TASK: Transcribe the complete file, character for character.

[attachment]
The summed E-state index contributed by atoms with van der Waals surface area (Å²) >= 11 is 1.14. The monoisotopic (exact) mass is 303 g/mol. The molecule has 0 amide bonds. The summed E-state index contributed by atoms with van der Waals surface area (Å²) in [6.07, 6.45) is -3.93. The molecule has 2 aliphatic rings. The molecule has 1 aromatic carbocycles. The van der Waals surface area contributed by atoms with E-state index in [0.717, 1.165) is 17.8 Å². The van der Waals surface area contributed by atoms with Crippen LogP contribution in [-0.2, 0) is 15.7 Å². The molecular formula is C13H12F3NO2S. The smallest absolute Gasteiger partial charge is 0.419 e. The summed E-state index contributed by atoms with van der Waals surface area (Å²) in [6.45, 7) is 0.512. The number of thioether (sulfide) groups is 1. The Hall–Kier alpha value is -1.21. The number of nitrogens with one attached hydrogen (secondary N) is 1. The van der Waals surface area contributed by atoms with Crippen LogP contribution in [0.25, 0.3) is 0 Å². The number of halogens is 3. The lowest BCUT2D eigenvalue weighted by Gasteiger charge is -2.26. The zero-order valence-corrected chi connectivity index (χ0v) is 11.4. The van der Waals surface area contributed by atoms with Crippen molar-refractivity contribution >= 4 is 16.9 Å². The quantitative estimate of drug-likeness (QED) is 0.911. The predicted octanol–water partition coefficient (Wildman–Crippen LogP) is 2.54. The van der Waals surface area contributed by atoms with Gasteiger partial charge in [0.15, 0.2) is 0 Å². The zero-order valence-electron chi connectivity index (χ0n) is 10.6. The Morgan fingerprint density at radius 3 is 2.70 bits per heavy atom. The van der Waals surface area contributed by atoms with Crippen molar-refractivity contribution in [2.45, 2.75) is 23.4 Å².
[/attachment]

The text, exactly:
The summed E-state index contributed by atoms with van der Waals surface area (Å²) >= 11 is 1.14. The monoisotopic (exact) mass is 303 g/mol. The molecule has 0 amide bonds. The summed E-state index contributed by atoms with van der Waals surface area (Å²) in [6.07, 6.45) is -3.93. The molecule has 2 aliphatic rings. The molecule has 1 aromatic carbocycles. The van der Waals surface area contributed by atoms with E-state index in [0.717, 1.165) is 17.8 Å². The van der Waals surface area contributed by atoms with Crippen LogP contribution in [-0.2, 0) is 15.7 Å². The molecular formula is C13H12F3NO2S. The smallest absolute Gasteiger partial charge is 0.419 e. The summed E-state index contributed by atoms with van der Waals surface area (Å²) in [6.45, 7) is 0.512. The number of thioether (sulfide) groups is 1. The Hall–Kier alpha value is -1.21. The number of nitrogens with one attached hydrogen (secondary N) is 1. The van der Waals surface area contributed by atoms with Crippen LogP contribution in [0.25, 0.3) is 0 Å². The number of halogens is 3. The lowest BCUT2D eigenvalue weighted by Gasteiger charge is -2.26. The zero-order valence-corrected chi connectivity index (χ0v) is 11.4. The van der Waals surface area contributed by atoms with Crippen molar-refractivity contribution >= 4 is 16.9 Å². The quantitative estimate of drug-likeness (QED) is 0.911. The predicted octanol–water partition coefficient (Wildman–Crippen LogP) is 2.54. The van der Waals surface area contributed by atoms with Gasteiger partial charge in [0.15, 0.2) is 0 Å². The zero-order valence-electron chi connectivity index (χ0n) is 10.6. The Morgan fingerprint density at radius 3 is 2.70 bits per heavy atom. The van der Waals surface area contributed by atoms with Crippen molar-refractivity contribution in [2.45, 2.75) is 23.4 Å².